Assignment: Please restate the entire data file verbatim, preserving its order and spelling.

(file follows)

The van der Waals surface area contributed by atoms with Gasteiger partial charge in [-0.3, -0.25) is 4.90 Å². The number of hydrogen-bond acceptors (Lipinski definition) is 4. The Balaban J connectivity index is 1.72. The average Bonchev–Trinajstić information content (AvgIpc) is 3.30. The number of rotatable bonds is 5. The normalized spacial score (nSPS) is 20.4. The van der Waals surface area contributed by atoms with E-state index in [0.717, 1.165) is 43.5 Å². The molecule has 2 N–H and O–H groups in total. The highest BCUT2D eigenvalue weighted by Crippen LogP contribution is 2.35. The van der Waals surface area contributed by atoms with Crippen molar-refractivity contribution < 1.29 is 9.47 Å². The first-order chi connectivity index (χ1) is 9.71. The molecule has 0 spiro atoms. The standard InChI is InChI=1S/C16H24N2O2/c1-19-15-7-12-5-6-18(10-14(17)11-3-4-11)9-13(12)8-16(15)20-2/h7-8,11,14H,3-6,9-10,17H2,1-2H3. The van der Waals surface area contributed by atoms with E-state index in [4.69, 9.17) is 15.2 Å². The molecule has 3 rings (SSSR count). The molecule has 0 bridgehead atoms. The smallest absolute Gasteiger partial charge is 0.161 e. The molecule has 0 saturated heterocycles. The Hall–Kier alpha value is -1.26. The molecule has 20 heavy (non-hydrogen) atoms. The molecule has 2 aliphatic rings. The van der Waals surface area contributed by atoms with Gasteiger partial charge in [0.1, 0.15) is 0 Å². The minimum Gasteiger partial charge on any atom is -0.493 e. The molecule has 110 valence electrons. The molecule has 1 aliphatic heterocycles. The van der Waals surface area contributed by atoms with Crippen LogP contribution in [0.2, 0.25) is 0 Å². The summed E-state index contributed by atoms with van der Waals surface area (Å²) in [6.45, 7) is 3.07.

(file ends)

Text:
The van der Waals surface area contributed by atoms with Gasteiger partial charge in [-0.3, -0.25) is 4.90 Å². The number of hydrogen-bond acceptors (Lipinski definition) is 4. The Balaban J connectivity index is 1.72. The average Bonchev–Trinajstić information content (AvgIpc) is 3.30. The number of rotatable bonds is 5. The normalized spacial score (nSPS) is 20.4. The van der Waals surface area contributed by atoms with E-state index in [0.717, 1.165) is 43.5 Å². The molecule has 2 N–H and O–H groups in total. The highest BCUT2D eigenvalue weighted by Crippen LogP contribution is 2.35. The van der Waals surface area contributed by atoms with Crippen molar-refractivity contribution < 1.29 is 9.47 Å². The first-order chi connectivity index (χ1) is 9.71. The molecule has 0 spiro atoms. The standard InChI is InChI=1S/C16H24N2O2/c1-19-15-7-12-5-6-18(10-14(17)11-3-4-11)9-13(12)8-16(15)20-2/h7-8,11,14H,3-6,9-10,17H2,1-2H3. The van der Waals surface area contributed by atoms with E-state index in [4.69, 9.17) is 15.2 Å². The molecule has 3 rings (SSSR count). The molecule has 0 bridgehead atoms. The smallest absolute Gasteiger partial charge is 0.161 e. The molecule has 0 saturated heterocycles. The Hall–Kier alpha value is -1.26. The molecule has 20 heavy (non-hydrogen) atoms. The molecule has 2 aliphatic rings. The van der Waals surface area contributed by atoms with Gasteiger partial charge in [0.1, 0.15) is 0 Å². The minimum Gasteiger partial charge on any atom is -0.493 e. The molecule has 110 valence electrons. The molecule has 1 aliphatic heterocycles. The van der Waals surface area contributed by atoms with Crippen LogP contribution in [0.2, 0.25) is 0 Å². The summed E-state index contributed by atoms with van der Waals surface area (Å²) in [6.45, 7) is 3.07.